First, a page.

English test kerfuffle for migrants

Queenstown’s Citizen Advice Bureau (CAB) manager says some of Queenstown’s migrant workers have been saddled with yet more pricey government-initiated hurdles to overcome if they want to stay.

The coalition government last month announced changes to the accredited employer work visa (AEWV) for ANZSCO Level 4 and 5 roles — which include cleaners, kitchen hands, housekeepers, bar and wait staff.

Under the new rules, unless those employees are originally from a country where English is the first language, or they have a degree recognised by NZQA, which they have to pay up to $700 for, they have to pass an English language test to gain an AEWV.

But it also captures those already here wanting to extend their visa, if they qualify.

Queenstown Immigration owner Kate Batkin says those who’ve been on an AEWV for coming up two years, who don’t have three years’ ‘‘relevant experience’’ in their roles, will ‘‘most likely have to leave’’, noting they’re employed in jobs Kiwis traditionally haven’t wanted.

Alternatively, they can apply for a third year, but their employer has to complete a full new job check, including listing the job with Work
and Income NZ, and they have to sit an English language test (IELTS Level 4).

Immigration Minister Erica Stanford says the requirement is a ‘‘very basic level of English’’, because ‘‘people need a basic level of English to be able to function in NZ’’.

‘‘We know that there are a number of employers who provide on-site translation or access to English language courses, but people need basic English when they arrive to be able to navigate living in NZ, for example, entering into rental agreements, understanding health and safety, being able to contact emergency services, etc,’’ Stanford says.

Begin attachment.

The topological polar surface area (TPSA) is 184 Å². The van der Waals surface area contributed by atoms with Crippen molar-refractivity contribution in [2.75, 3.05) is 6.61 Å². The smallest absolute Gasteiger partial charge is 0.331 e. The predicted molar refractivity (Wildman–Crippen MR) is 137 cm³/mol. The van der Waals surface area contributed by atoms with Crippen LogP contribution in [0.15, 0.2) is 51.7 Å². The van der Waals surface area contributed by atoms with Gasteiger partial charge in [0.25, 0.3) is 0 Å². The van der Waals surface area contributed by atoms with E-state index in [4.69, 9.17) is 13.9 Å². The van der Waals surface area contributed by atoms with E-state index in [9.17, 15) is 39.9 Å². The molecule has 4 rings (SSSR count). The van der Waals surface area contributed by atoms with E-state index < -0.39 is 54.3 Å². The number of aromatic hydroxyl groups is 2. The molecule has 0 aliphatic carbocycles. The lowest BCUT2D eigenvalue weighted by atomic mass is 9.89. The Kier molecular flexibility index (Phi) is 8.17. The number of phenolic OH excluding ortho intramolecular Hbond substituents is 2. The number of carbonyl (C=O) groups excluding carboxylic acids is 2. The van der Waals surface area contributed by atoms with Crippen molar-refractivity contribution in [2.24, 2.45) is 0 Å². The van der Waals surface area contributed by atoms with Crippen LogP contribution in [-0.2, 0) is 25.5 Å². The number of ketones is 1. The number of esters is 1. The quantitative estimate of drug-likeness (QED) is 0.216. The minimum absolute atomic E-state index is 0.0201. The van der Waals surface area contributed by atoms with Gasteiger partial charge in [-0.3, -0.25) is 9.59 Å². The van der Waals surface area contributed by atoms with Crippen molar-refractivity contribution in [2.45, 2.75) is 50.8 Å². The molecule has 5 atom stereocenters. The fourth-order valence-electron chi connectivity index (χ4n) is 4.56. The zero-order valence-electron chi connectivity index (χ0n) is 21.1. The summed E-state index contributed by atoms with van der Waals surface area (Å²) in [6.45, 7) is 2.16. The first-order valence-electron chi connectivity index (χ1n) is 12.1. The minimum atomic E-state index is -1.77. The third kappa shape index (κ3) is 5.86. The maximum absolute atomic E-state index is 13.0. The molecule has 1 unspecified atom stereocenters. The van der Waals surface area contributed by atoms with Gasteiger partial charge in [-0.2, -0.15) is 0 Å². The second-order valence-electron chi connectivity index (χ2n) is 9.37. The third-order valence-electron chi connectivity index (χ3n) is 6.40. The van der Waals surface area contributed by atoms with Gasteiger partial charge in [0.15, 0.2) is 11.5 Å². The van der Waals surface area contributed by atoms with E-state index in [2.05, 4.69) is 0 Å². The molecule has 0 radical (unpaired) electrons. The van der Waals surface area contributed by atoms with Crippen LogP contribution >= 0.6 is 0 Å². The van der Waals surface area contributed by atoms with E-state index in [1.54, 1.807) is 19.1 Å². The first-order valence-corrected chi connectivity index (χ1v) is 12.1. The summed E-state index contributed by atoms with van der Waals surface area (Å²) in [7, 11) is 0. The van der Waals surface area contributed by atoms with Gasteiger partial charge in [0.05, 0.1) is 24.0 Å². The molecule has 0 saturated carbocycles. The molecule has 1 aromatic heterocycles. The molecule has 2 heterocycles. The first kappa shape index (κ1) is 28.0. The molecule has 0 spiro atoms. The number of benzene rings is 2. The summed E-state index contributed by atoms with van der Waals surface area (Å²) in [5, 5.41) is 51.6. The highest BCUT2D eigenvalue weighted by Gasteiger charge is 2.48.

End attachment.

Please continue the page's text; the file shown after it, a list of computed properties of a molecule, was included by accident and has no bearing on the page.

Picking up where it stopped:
CAB manager Tracy Pool says she’s supportive of the test itself, which costs about $450, but is concerned about the unintended consequences for the huge number of workers locally affected.

That’s because anyone on an AEWV wanting to extend has to travel to Dunedin or Invercargill to sit the test — and even if they pass, without three years’ relevant experience, there’s no guarantee their application will be successful.

Pool says the in-person IELTS test, in Dunedin, is fully booked till the end of June, while the online Pearson PTE test, through SIT, which requires CCTV monitoring, has limited slots available until the end of May.

Such is the waitlist, one of her clients flew to Auckland to sit it.

But SIT confirms it’s not looking to establish a PTE testing centre in Queenstown, despite demand.

SIT’s acting international manager Terri McClelland says that’d require a ‘‘significant investment’’ in equipment, providing a 16-page book comprising technical requirements and a 12-page book of layout needs as evidence.

‘‘Currently SIT is not in a position to undertake the level of capital investment required for the establishment of a PTE testing centre in Queenstown,’’ McClelland says.

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